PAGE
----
How Sports Could Determine Our Next President

Sept. 11, 2010: Ohio State Buckeyes running back Dan Herron (1) dives for a touchdown

Winston Churchill famously said, “The best argument against democracy is a five-minute conversation with the average voter.” Today, that statement gains some empirical footing thanks to new research from economists who claim to have shown that victories by local football teams on the eve of elections causes an increase in votes for incumbent governors, senators, and even presidents. Tyler Cowen and Kevin Grier wrote in Slate:

Economists Andrew Healy, Neil Malhotra, and Cecilia Mo make this argument in a fascinating article in the Proceedings of the National Academy of Science. They examined whether the outcomes of college football games on the eve of elections for presidents, senators, and governors affected the choices voters made. They found that a win by the local team, in the week before an election, raises the vote going to the incumbent by around 1.5 percentage points. When it comes to the 20 highest attendance teams—big athletic programs like the University of Michigan, Oklahoma, and Southern Cal—a victory on the eve of an election pushes the vote for the incumbent up by 3 percentage points. That’s a lot of votes, certainly more than the margin of victory in a tight race. And these results aren’t based on just a handful of games or political seasons; the data were taken from 62 big-time college teams from 1964 to 2008. [1]

The message seems to be that seeing your local sports team win brings about satisfaction with the status quo both for your life and politics more broadly. And this research isn’t just tied to football. It’s also supported by older studies that found a similar affect with local NCAA basketball teams. The positive spin on this research—and I think there is one—is that sports are a major component of our contentment with the world around us and actually induce somewhat lasting comfort and happiness. The idea that sports also extend into other aspects of life is also promising for many of America’s favorite pastimes.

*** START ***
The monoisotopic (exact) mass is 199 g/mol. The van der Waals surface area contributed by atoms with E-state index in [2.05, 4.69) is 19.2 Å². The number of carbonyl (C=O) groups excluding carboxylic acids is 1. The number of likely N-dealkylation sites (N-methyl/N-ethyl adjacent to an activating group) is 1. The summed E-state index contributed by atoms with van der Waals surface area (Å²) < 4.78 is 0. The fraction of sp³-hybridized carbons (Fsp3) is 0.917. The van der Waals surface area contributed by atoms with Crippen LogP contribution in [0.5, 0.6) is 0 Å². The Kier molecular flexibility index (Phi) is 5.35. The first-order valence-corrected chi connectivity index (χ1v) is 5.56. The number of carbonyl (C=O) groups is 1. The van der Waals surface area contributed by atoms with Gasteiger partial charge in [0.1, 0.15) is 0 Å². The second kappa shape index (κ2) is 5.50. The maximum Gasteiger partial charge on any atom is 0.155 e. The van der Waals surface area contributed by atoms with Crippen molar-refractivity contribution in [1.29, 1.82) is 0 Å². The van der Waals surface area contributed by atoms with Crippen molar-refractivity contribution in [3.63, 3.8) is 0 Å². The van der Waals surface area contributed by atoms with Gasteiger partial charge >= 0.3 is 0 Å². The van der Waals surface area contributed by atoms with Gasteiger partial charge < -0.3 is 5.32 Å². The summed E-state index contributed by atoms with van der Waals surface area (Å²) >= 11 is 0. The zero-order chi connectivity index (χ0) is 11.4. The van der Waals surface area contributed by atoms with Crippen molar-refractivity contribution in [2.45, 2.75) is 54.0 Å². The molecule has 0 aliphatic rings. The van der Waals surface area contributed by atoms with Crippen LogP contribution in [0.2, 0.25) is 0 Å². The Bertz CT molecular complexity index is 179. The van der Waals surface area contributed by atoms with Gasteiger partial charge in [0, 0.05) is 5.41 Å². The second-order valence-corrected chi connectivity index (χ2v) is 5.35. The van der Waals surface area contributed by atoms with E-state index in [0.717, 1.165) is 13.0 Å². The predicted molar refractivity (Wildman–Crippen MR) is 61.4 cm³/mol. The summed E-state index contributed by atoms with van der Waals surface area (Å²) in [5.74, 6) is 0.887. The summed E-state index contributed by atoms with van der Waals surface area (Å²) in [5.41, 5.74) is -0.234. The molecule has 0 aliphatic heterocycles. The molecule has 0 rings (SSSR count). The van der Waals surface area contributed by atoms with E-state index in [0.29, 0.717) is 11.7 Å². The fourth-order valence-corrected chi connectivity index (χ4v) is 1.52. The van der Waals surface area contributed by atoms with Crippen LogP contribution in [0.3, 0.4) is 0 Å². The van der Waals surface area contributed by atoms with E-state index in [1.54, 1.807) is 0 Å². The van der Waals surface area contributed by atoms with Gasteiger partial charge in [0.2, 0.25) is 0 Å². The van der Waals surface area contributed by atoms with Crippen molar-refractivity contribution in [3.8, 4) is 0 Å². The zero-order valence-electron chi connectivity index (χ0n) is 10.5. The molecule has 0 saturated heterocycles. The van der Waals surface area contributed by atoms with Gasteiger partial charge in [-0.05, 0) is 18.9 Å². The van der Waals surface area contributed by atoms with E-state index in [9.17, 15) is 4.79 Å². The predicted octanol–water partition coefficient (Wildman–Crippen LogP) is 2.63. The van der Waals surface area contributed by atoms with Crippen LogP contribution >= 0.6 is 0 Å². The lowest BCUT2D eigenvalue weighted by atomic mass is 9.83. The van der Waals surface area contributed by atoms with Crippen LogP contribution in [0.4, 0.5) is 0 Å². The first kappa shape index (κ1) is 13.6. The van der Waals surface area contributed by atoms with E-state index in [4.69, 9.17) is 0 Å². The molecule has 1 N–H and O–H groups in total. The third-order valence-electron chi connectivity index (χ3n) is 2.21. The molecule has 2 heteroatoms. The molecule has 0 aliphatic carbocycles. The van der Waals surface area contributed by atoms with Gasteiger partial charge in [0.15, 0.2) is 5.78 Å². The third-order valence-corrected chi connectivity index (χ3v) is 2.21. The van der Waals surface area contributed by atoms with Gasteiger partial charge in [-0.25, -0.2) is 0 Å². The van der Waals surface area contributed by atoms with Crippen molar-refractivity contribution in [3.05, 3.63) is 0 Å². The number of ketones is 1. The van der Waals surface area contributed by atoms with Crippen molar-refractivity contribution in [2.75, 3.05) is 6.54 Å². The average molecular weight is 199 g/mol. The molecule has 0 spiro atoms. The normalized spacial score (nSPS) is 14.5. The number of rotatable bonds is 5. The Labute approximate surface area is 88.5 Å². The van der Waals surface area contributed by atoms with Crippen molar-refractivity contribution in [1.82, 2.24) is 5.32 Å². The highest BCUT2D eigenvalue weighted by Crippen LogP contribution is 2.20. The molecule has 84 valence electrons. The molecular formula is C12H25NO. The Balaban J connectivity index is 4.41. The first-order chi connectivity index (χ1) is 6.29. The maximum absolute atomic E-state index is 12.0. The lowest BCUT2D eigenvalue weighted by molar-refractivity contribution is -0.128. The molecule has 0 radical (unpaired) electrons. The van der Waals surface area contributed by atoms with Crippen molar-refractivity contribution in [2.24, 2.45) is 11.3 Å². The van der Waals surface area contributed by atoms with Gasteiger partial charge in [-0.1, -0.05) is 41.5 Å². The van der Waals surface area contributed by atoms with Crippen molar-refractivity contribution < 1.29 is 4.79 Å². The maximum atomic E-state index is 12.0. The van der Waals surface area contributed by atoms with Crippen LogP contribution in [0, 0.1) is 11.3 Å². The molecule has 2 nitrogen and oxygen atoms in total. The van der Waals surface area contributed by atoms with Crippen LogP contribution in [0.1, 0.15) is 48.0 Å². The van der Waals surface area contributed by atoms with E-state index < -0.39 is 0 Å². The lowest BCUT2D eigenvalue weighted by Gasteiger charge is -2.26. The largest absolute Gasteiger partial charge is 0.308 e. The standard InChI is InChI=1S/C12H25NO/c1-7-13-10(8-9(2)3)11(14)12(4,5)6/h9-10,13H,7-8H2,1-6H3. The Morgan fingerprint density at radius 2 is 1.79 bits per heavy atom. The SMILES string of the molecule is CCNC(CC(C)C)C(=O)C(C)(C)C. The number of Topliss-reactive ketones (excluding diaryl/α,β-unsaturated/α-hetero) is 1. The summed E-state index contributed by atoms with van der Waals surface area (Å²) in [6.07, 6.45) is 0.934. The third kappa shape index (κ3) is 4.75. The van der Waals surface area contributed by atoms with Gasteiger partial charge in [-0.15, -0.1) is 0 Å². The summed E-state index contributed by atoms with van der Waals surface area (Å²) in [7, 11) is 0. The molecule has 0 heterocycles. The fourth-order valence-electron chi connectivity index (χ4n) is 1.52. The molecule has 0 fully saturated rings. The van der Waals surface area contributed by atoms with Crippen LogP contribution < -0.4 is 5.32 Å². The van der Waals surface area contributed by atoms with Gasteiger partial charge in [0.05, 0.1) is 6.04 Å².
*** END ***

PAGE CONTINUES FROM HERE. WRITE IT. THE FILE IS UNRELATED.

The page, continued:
The bad news, as Winston Churchill put it in an openly elitist spirit, is that the masses tend to make irrational choices. The fact that elections are even in some small part (we are talking less than 3%) affected by totally irrelevant issues harkens back concerns with the popular vote that led to the establishment of protections like the electoral college, senate, and supreme court in the first place. Seeing the “tyranny of the majority” in full force, I’m sure Alexis De Tocqueville is rolling in his grave. As the authors put it here,

It’s a little scary to think that popular culture, including sports, “medicates” us for when we face real world decisions. Furthermore, if a sports score can matter this much, we should wonder whether voters are processing the more traditional forms of political information—such as data on economic performance—in a rational manner either…

The success of your local team is the electoral cousin of beer goggles: It can cloud your judgment and make you hate yourself in the morning. And that, as they say, just ain’t right.

The big games that are expected to matter for this coming election are situated in swing states where the less than 3% impact could actually make a difference. The authors predict significant influence from the October 27th games between the Ohio State Buckeyes and Penn State and the University of Florida Gators and the University of Georgia Bulldogs. If the stakes weren’t high enough for those teams already, they are now.


[1] “Will Ohio State’s Football Team Decide Who Wins the White House?” Tyler Cohen and Kevin Grier, Slate

Images via
Rick Osentoski, Photoshelter

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